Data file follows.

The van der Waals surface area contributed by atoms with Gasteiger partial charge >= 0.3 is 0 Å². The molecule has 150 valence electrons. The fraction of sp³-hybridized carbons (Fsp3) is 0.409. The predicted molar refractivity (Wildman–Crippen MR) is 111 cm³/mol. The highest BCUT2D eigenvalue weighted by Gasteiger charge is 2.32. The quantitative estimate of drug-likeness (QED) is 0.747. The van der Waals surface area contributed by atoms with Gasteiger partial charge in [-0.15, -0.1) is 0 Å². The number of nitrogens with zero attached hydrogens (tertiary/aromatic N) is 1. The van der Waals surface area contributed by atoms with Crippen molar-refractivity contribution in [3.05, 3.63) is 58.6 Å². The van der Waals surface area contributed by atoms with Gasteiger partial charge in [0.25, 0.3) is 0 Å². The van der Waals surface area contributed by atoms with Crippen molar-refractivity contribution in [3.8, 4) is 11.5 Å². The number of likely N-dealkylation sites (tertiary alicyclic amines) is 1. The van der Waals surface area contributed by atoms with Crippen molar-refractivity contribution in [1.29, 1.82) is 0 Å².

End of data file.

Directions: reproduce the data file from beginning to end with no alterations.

The van der Waals surface area contributed by atoms with Gasteiger partial charge >= 0.3 is 0 Å². The molecule has 150 valence electrons. The fraction of sp³-hybridized carbons (Fsp3) is 0.409. The predicted molar refractivity (Wildman–Crippen MR) is 111 cm³/mol. The highest BCUT2D eigenvalue weighted by Gasteiger charge is 2.32. The quantitative estimate of drug-likeness (QED) is 0.747. The van der Waals surface area contributed by atoms with Gasteiger partial charge in [-0.15, -0.1) is 0 Å². The number of nitrogens with zero attached hydrogens (tertiary/aromatic N) is 1. The van der Waals surface area contributed by atoms with Crippen molar-refractivity contribution in [3.05, 3.63) is 58.6 Å². The van der Waals surface area contributed by atoms with Gasteiger partial charge in [0.25, 0.3) is 0 Å². The van der Waals surface area contributed by atoms with Crippen molar-refractivity contribution in [3.8, 4) is 11.5 Å². The number of likely N-dealkylation sites (tertiary alicyclic amines) is 1. The van der Waals surface area contributed by atoms with Crippen molar-refractivity contribution in [1.29, 1.82) is 0 Å².